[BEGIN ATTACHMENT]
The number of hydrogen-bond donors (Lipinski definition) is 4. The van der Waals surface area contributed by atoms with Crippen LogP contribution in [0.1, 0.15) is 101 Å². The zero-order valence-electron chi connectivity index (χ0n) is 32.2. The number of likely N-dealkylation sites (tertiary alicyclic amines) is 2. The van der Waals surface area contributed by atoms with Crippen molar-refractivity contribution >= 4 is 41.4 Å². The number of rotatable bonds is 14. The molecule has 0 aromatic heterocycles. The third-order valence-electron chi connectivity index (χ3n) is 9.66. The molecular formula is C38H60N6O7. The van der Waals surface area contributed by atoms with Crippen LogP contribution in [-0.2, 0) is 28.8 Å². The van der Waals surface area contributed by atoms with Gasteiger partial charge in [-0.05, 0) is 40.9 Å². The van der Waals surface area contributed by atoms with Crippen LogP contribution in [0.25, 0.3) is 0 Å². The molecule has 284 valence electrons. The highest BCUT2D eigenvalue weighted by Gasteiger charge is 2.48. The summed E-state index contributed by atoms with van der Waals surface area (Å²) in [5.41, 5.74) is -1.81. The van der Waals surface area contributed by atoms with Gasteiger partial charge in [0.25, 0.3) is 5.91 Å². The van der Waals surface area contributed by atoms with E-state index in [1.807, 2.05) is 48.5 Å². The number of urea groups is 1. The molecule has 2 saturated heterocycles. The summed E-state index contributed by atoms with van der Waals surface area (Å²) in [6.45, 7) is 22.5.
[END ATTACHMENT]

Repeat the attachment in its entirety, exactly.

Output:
The number of hydrogen-bond donors (Lipinski definition) is 4. The van der Waals surface area contributed by atoms with Crippen LogP contribution in [0.1, 0.15) is 101 Å². The zero-order valence-electron chi connectivity index (χ0n) is 32.2. The number of likely N-dealkylation sites (tertiary alicyclic amines) is 2. The van der Waals surface area contributed by atoms with Crippen molar-refractivity contribution >= 4 is 41.4 Å². The number of rotatable bonds is 14. The molecule has 0 aromatic heterocycles. The third-order valence-electron chi connectivity index (χ3n) is 9.66. The molecular formula is C38H60N6O7. The van der Waals surface area contributed by atoms with Crippen LogP contribution in [-0.2, 0) is 28.8 Å². The van der Waals surface area contributed by atoms with Gasteiger partial charge in [-0.05, 0) is 40.9 Å². The van der Waals surface area contributed by atoms with Crippen LogP contribution in [0.25, 0.3) is 0 Å². The molecule has 284 valence electrons. The highest BCUT2D eigenvalue weighted by Gasteiger charge is 2.48. The summed E-state index contributed by atoms with van der Waals surface area (Å²) in [5.41, 5.74) is -1.81. The van der Waals surface area contributed by atoms with Gasteiger partial charge in [0.25, 0.3) is 5.91 Å². The van der Waals surface area contributed by atoms with E-state index in [1.807, 2.05) is 48.5 Å². The number of urea groups is 1. The molecule has 2 saturated heterocycles. The summed E-state index contributed by atoms with van der Waals surface area (Å²) in [6.45, 7) is 22.5.